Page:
Fig. 9 depicts the use of poaches 8 to hold RF SAW Tags or similar detectable RF ID based upon the assumption that even at a lower cost of $1 it might prove cost effective to rotate these ID's as loads 4 come and leave the company's possession. It should be understood that under the right economic circumstances poaches 8 become instead disposable load labels / tags, onto which the disposable SAW Tag, RF ID chip or equivalent has been attached, and therefore any such arrangement or its equivalent are considered to be within the scope of the present invention.

Referring next to Fig. 10a, there is depicted virtual warehouse 100, for example laid out similar to a physical warehouse 2 or shed at a typical lumber wholesale company. As will be understood by those skilled in the art, other arrangements are possible. What is important to notice is that some products / loads 4 for storage by manufacturers, wholesalers, retailers, etc., may share at least two qualities that make them similar to packs of lumber and possible candidates for use with the teachings herein:

• First, the products are large enough that they would become loads 4 to be carried about only or most often using a forklift 10 (e.g. as opposed to warehouse personnel using a hand truck, although this should not be construed as a limitation since the hand trucks could also self-track.) Therefore, the present invention includes smaller products that are typically stacked together onto pallets, where the pallets themselves become loads 4, and

• Second, the products are not easily stored in a binning system and consequently it is often the case that they can become misplaced through repeated movements.

Regardless of these two characteristics, the teaching herein presented have significant use for tacking any loads 4 carried about by forklifts 10, even if the loads 4 are not coming or going into storage, as for instance would be the case as a part of a step in a manufacturing process. In the broader sense, the present inventors are teaching how self-tracking forklifts 10 can be used to track the pick-up, transportation and drop-off locations of their loads 4, where the type of load 4 and the need for knowing this are immaterial to the scope of the present invention.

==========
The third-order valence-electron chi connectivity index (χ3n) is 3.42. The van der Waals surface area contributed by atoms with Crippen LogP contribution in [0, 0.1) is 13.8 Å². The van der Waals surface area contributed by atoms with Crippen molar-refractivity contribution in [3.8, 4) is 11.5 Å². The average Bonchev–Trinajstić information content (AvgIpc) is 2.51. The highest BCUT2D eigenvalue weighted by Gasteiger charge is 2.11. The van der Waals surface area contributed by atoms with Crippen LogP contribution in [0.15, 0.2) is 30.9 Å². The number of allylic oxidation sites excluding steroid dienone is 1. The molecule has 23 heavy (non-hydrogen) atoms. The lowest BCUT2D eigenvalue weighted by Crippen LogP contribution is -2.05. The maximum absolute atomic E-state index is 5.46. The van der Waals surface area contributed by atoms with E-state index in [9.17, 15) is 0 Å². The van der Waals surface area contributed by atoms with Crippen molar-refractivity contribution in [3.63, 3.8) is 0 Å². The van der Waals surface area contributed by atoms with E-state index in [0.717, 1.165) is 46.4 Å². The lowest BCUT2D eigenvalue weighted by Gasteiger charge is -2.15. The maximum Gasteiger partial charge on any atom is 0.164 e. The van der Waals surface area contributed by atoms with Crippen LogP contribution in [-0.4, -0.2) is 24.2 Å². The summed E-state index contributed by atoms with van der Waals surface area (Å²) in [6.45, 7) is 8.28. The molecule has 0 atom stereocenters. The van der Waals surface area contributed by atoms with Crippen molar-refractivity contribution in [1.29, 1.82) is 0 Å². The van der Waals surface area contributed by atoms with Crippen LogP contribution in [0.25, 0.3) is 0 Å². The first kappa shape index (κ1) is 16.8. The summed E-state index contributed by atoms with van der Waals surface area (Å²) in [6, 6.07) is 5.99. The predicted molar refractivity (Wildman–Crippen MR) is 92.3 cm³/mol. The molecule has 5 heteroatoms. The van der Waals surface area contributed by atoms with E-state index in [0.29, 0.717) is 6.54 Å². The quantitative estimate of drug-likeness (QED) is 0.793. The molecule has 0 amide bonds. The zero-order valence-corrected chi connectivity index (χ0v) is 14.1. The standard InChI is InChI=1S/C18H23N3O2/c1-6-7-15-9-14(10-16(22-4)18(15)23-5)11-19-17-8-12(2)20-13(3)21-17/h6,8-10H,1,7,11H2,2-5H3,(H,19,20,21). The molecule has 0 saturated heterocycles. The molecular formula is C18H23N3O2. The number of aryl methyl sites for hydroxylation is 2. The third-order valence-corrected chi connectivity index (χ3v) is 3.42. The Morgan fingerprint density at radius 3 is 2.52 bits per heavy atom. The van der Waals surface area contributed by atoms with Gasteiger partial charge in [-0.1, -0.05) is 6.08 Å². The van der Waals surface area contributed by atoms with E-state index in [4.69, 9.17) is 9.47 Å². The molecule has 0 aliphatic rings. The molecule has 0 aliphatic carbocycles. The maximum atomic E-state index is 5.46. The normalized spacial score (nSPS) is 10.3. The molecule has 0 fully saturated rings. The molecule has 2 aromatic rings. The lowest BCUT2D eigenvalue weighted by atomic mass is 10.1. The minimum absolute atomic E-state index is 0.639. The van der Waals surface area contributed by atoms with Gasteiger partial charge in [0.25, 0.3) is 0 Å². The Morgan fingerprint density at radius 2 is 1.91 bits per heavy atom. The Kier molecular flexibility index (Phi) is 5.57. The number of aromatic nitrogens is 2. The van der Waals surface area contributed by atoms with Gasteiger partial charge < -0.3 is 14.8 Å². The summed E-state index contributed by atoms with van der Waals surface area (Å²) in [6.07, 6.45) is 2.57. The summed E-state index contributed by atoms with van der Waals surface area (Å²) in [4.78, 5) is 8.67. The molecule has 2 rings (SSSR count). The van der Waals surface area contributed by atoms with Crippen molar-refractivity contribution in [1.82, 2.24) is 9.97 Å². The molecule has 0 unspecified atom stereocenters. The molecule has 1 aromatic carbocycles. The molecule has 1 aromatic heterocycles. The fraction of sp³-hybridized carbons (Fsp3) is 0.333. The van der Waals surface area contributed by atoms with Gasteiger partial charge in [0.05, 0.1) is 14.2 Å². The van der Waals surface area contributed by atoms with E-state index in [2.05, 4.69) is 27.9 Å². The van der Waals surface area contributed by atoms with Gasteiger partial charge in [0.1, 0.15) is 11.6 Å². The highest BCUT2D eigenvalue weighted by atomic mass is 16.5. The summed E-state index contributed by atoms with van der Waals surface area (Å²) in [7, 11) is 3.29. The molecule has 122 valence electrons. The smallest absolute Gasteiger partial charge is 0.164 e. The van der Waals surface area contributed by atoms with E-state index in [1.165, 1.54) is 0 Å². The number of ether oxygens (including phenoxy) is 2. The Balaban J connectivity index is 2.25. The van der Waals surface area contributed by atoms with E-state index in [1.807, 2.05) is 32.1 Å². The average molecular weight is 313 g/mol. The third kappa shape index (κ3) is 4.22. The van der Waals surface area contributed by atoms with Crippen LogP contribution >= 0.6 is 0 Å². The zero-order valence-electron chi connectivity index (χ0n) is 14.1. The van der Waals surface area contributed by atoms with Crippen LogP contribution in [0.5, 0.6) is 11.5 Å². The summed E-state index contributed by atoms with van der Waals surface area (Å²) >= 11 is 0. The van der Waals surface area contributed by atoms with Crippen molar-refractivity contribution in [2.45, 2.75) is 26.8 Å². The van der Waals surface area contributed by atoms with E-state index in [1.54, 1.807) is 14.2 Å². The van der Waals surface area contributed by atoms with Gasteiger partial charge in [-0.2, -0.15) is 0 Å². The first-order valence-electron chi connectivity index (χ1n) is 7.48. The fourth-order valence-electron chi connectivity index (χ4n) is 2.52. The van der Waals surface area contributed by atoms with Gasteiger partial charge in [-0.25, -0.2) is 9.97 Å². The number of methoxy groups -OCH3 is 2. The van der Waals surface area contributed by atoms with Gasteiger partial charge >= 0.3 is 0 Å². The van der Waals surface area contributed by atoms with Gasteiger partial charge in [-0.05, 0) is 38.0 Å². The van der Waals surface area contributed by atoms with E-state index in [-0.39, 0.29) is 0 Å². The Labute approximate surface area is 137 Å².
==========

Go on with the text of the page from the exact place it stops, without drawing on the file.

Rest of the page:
Still referring to Fig. 10a, in depicted virtual warehouse 100, representative of a typical lumber yard, the physical warehouse 2 and therefore virtual warehouse 100 is typically broken into several consecutive bays, such as 109, 110 and 111. In such a warehouse 2, each bay such as 109, 110 and 111 typically runs along the sidewalls of warehouse 2 / 100, as previously discussed and depicted earlier in this specification. Running down the center of the warehouse 2 / 100, between bays such as 109, 100 and 110, are access aisles, which are not shown in Fig. 10a but are implied. For an example wholesale lumber storage warehouse, each bay such as 110 is typically 20' wide; that is from side-to-side running along the sidewall of warehouse 2 and 100. The side-to-side direction is assigned the "X" axis in the virtual warehouse 100. Each bay such as 110 runs up to the ceiling of warehouse 2 / 100, where the ceiling is typically at least 25' off the warehouse 2 / 100 floor. This bay height is assigned the "Y" axis in the virtual warehouse 100. And finally, each bay of a typical lumber warehouse 2 / 100 is deep enough to hold three stacks 4s as shown in bay 110; where each stack 4s comprises one or more packs / loads 4. For lumber, these stacks 4s are typically aligned lengthwise along the X axis. Given this lengthwise alignment, it is the pack / load 4 width that determines the depth or "Z" axis dimension of a given bay such as 109, 110 and 111 in the warehouse 2 / 100. While also immaterial to the specification, the present inventors are referring to these stacks 4s numerically as stack 1, 110-1, stack 2, 110-2 and stack 3, 110-3 starting from the back of the bay 110, or sidewall of warehouse 2 / 100 coming towards the aisle.